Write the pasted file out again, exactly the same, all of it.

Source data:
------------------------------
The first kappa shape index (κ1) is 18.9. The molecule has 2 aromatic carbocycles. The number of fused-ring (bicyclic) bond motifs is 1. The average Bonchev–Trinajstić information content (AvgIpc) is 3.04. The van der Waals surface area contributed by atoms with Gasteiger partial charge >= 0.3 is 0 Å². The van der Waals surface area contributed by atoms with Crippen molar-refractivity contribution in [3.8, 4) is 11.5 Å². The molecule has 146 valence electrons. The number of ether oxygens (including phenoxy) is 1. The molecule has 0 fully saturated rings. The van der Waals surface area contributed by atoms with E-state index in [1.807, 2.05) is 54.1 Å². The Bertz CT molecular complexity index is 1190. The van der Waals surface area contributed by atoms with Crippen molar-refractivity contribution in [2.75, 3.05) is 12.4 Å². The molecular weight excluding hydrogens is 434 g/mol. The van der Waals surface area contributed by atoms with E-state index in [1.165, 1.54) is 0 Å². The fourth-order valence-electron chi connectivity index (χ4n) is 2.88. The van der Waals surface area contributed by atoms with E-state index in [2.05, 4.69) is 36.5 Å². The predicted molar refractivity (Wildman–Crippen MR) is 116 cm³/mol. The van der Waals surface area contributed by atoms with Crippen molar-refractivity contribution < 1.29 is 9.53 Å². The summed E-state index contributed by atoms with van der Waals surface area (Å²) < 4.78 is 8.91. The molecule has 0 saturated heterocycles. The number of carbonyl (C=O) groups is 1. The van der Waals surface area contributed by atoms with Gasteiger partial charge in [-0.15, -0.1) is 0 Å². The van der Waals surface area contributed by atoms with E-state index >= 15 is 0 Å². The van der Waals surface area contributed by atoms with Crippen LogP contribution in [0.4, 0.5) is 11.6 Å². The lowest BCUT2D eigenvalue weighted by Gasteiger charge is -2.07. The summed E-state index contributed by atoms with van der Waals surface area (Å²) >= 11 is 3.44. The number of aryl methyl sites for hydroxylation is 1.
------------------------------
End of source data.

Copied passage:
The first kappa shape index (κ1) is 18.9. The molecule has 2 aromatic carbocycles. The number of fused-ring (bicyclic) bond motifs is 1. The average Bonchev–Trinajstić information content (AvgIpc) is 3.04. The van der Waals surface area contributed by atoms with Gasteiger partial charge >= 0.3 is 0 Å². The van der Waals surface area contributed by atoms with Crippen molar-refractivity contribution in [3.8, 4) is 11.5 Å². The molecule has 146 valence electrons. The number of ether oxygens (including phenoxy) is 1. The molecule has 0 fully saturated rings. The van der Waals surface area contributed by atoms with E-state index in [1.807, 2.05) is 54.1 Å². The Bertz CT molecular complexity index is 1190. The van der Waals surface area contributed by atoms with Crippen molar-refractivity contribution in [2.75, 3.05) is 12.4 Å². The molecular weight excluding hydrogens is 434 g/mol. The van der Waals surface area contributed by atoms with E-state index in [1.165, 1.54) is 0 Å². The fourth-order valence-electron chi connectivity index (χ4n) is 2.88. The van der Waals surface area contributed by atoms with E-state index in [2.05, 4.69) is 36.5 Å². The predicted molar refractivity (Wildman–Crippen MR) is 116 cm³/mol. The van der Waals surface area contributed by atoms with Crippen molar-refractivity contribution < 1.29 is 9.53 Å². The summed E-state index contributed by atoms with van der Waals surface area (Å²) < 4.78 is 8.91. The molecule has 0 saturated heterocycles. The number of carbonyl (C=O) groups is 1. The van der Waals surface area contributed by atoms with Gasteiger partial charge in [-0.15, -0.1) is 0 Å². The van der Waals surface area contributed by atoms with E-state index >= 15 is 0 Å². The van der Waals surface area contributed by atoms with Crippen LogP contribution in [0.4, 0.5) is 11.6 Å². The lowest BCUT2D eigenvalue weighted by Gasteiger charge is -2.07. The summed E-state index contributed by atoms with van der Waals surface area (Å²) >= 11 is 3.44. The number of aryl methyl sites for hydroxylation is 1.